Shakespeare's North American Tragedy
Shakespeare wrote about many birds in his prose, but only one line was dedicated to the humble starling. Today, that line is responsible for a devastating overpopulation of starlings, a crisis among blueberry growers, and an international pilot project spearheaded by TWU researchers.
In 1890, a gentleman named Eugene Scheifflin thought it would be romantic to release all the birds mentioned in Shakespeare’s writings into New York’s Central Park. While bullfinches, chaffinches, nightingales, and skylarks didn’t flourish in the Big Apple, the starlings, which Eugene imported from England, did — reproducing at an incredible rate.
It is now estimated that there are over two billion of these invasive birds in the New World. Black and speckled, with bright yellow beaks, starlings fly in flocks of hundreds — sometimes thousands — feeding on insects and berries, especially blueberries, and they’ve found paradise in British Columbia’s Fraser Valley — the second largest producer of highbush blueberries in the world.
With approximately 12,000 acres of blueberries in B.C. alone, and 2,500 acres in Washington’s Whatcom County, farmers on both sides of the border are engaged in a fierce battle with an enemy one twentieth their size — the starling.
Karen Steensma, co-director of the Environmental Studies program and sessional assistant professor of biology at TWU, is also a dairy farmer. She learned first hand how devastating invasive species can be to farms. “When a blueberry grower bought land adjacent to our dairy it occurred to me that bird problems experienced by both the dairy and the blueberry field were a result of extreme imbalance,” she says. “Native species, including birds of prey, were not being promoted, and a non-native invasive species (starlings) was exploiting the niche of the berry-dairy interface by feeding on stored dairy forages in late fall, winter, and spring, and blueberries in summer and early fall.”
Starlings love the blueberry’s high fructose content. Their vast numbers can easily decimate up to 30 per cent of a crop, consuming 15 per cent and fouling the remainder. Growers have tried a variety of methods to keep the Shakespearian pest away: hanging anti-bird nets over the fields, shooting cannons to scare them, playing starling distress calls over loudspeakers, using bird scare balloons, traps, hawk kites, and even the old fashioned shotgun.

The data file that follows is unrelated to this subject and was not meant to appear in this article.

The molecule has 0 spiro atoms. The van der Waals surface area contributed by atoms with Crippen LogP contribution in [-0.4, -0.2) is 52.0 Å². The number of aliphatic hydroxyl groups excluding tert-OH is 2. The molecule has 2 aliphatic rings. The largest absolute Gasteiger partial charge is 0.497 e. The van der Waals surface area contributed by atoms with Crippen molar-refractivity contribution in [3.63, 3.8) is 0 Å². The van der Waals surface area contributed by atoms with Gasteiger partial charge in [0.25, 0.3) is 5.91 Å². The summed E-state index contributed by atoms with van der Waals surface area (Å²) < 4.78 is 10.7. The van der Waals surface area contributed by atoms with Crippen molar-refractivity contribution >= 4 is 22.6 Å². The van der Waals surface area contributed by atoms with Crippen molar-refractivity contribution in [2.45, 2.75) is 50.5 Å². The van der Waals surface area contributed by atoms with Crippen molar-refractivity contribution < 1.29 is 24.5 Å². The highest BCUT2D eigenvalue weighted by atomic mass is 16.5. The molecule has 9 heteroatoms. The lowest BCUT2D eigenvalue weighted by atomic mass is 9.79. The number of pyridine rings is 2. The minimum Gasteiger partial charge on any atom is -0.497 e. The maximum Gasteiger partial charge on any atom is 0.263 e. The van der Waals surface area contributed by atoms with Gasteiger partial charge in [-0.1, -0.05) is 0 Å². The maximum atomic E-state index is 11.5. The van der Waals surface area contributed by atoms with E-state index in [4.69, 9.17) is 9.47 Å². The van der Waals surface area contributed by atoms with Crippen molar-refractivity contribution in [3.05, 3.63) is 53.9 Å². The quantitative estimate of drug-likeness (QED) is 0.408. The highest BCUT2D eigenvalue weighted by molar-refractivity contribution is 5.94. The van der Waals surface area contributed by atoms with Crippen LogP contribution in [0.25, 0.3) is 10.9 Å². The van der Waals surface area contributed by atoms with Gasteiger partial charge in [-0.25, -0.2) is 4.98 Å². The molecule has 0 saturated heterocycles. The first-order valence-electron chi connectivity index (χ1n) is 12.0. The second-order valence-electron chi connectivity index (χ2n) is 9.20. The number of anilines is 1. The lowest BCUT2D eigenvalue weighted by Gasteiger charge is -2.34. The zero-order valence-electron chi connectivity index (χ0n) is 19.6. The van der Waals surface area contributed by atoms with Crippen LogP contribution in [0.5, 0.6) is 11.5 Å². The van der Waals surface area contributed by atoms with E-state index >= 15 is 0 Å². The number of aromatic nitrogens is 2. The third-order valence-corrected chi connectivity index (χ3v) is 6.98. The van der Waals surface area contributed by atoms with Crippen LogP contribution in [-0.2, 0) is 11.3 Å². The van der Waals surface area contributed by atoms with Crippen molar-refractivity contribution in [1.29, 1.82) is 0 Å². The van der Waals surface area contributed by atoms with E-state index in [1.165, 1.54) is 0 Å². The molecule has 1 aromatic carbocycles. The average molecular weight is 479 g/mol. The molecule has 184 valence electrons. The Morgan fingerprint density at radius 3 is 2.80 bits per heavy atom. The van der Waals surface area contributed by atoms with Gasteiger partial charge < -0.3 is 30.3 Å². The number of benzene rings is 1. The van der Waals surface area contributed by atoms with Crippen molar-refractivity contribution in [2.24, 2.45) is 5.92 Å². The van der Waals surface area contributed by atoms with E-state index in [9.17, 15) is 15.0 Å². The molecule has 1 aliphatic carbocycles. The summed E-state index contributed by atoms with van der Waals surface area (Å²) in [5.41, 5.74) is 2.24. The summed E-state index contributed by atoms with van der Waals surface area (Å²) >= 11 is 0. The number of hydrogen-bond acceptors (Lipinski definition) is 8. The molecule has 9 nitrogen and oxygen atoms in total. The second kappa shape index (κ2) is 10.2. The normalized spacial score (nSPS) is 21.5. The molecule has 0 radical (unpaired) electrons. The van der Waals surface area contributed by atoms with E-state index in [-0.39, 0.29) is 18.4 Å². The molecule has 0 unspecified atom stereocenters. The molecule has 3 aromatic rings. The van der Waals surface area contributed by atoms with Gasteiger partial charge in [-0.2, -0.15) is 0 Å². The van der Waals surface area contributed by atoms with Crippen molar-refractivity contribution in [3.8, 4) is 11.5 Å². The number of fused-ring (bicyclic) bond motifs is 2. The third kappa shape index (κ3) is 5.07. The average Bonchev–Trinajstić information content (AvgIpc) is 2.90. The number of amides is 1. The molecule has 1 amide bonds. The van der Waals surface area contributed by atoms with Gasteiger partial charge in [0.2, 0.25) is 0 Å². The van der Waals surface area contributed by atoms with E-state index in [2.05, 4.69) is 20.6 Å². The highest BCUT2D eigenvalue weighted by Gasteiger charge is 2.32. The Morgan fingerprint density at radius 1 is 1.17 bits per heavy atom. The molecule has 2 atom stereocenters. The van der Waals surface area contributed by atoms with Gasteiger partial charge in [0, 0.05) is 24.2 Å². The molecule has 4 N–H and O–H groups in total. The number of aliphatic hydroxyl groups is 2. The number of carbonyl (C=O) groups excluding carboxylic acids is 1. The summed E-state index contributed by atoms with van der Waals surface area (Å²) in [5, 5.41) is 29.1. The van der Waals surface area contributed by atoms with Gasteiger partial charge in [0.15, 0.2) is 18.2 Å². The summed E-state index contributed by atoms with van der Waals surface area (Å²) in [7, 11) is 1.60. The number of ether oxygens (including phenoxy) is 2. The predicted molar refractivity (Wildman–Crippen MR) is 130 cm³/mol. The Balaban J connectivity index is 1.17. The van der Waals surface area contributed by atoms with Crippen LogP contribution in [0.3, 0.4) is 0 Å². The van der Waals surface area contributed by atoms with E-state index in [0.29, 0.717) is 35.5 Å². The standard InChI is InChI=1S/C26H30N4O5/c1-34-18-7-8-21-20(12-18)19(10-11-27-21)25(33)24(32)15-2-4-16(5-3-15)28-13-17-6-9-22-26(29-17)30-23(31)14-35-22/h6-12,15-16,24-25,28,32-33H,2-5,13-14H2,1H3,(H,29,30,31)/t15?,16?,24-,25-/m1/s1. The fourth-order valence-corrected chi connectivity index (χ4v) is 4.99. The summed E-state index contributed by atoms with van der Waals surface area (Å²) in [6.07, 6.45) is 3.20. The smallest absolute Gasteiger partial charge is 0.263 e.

These solutions have had limited results. Starlings are exceptionally intelligent, catching on quickly to artificial deterrents. With safety in numbers and few natural predators, farms have precious few natural allies in the fight to save their crops.
There is, however, a fierce little bird that starlings dread — the kestrel. These robin-sized falcons can kill starlings in mid-air, and with flight speeds up to 96 kilometres per hour, the kestrel dominates its environment. Studies have shown that when this little hawk is in the area, starling populations decline.
The kestrel population will need some help if it is to successully help hunt starlings, however. Urbanization, industrial-scale farming, and pesticide use have diminished native kestrel nesting habitats and food sources. There are few kestrels who call the region home.
“My own role in agriculture has long been to seek a type of farming that could be described as ecosystem-based agriculture,” says Steensma, “making the farm and the landscape work together in a harmonious way. So wildlife-friendly farming is something we’ve actively practiced and promoted.”
With this in mind, Steensma has been spearheading research spanning the berry industry in both British Columbia and Washington State.
One of her projects, the Kestrel Nest Project, has her team of researchers working with local berry farmers in the United States, where 50 nest boxes have been built hoping to attract kestrels back to their natural habitat. With grant money from the B.C. Blueberry Council and the non-profit Whatcom Farm Friends, researchers are monitoring and maintaining these boxes over the course of the kestrel nesting season. TWU has also received a scientific research permit from Washington State Department of Fish and Wildlife, to transport orphaned kestrels found in other parts of the state to Whatcom County, and re-introduce them to the wild.
Blond, sunburnt and wearing binoculars around her neck, 22 year-old environmental studies major Katherine Hartline makes her way through a dairy pasture and out to a small wooden box in the middle of the farm. Hartline has been doing thesis work under Steensma, monitoring and tracking the kestrel’s flight after it is released.